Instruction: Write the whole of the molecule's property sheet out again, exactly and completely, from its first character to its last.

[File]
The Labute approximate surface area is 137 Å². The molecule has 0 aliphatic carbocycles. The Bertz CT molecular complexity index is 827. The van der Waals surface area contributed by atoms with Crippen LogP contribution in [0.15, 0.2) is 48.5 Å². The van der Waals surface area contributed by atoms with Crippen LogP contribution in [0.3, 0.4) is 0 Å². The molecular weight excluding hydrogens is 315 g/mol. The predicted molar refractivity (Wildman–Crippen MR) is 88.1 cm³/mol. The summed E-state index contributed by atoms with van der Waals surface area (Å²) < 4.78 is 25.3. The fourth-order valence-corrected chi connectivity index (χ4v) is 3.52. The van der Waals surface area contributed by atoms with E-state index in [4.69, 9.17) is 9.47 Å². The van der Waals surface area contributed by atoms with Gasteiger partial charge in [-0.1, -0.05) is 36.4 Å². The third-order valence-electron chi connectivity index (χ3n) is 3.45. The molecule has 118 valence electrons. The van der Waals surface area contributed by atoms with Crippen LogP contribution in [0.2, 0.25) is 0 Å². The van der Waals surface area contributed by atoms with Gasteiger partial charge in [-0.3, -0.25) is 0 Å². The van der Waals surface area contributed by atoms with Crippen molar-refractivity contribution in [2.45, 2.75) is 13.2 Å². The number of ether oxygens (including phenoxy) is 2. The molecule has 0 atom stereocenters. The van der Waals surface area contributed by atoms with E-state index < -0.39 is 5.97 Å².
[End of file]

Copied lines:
The Labute approximate surface area is 137 Å². The molecule has 0 aliphatic carbocycles. The Bertz CT molecular complexity index is 827. The van der Waals surface area contributed by atoms with Crippen LogP contribution in [0.15, 0.2) is 48.5 Å². The van der Waals surface area contributed by atoms with Crippen LogP contribution in [0.3, 0.4) is 0 Å². The molecular weight excluding hydrogens is 315 g/mol. The predicted molar refractivity (Wildman–Crippen MR) is 88.1 cm³/mol. The summed E-state index contributed by atoms with van der Waals surface area (Å²) < 4.78 is 25.3. The fourth-order valence-corrected chi connectivity index (χ4v) is 3.52. The van der Waals surface area contributed by atoms with E-state index in [4.69, 9.17) is 9.47 Å². The van der Waals surface area contributed by atoms with Gasteiger partial charge in [-0.1, -0.05) is 36.4 Å². The third-order valence-electron chi connectivity index (χ3n) is 3.45. The molecule has 118 valence electrons. The van der Waals surface area contributed by atoms with Crippen LogP contribution in [0.2, 0.25) is 0 Å². The van der Waals surface area contributed by atoms with Gasteiger partial charge in [-0.3, -0.25) is 0 Å². The van der Waals surface area contributed by atoms with Crippen molar-refractivity contribution in [2.45, 2.75) is 13.2 Å². The number of ether oxygens (including phenoxy) is 2. The molecule has 0 atom stereocenters. The van der Waals surface area contributed by atoms with E-state index < -0.39 is 5.97 Å².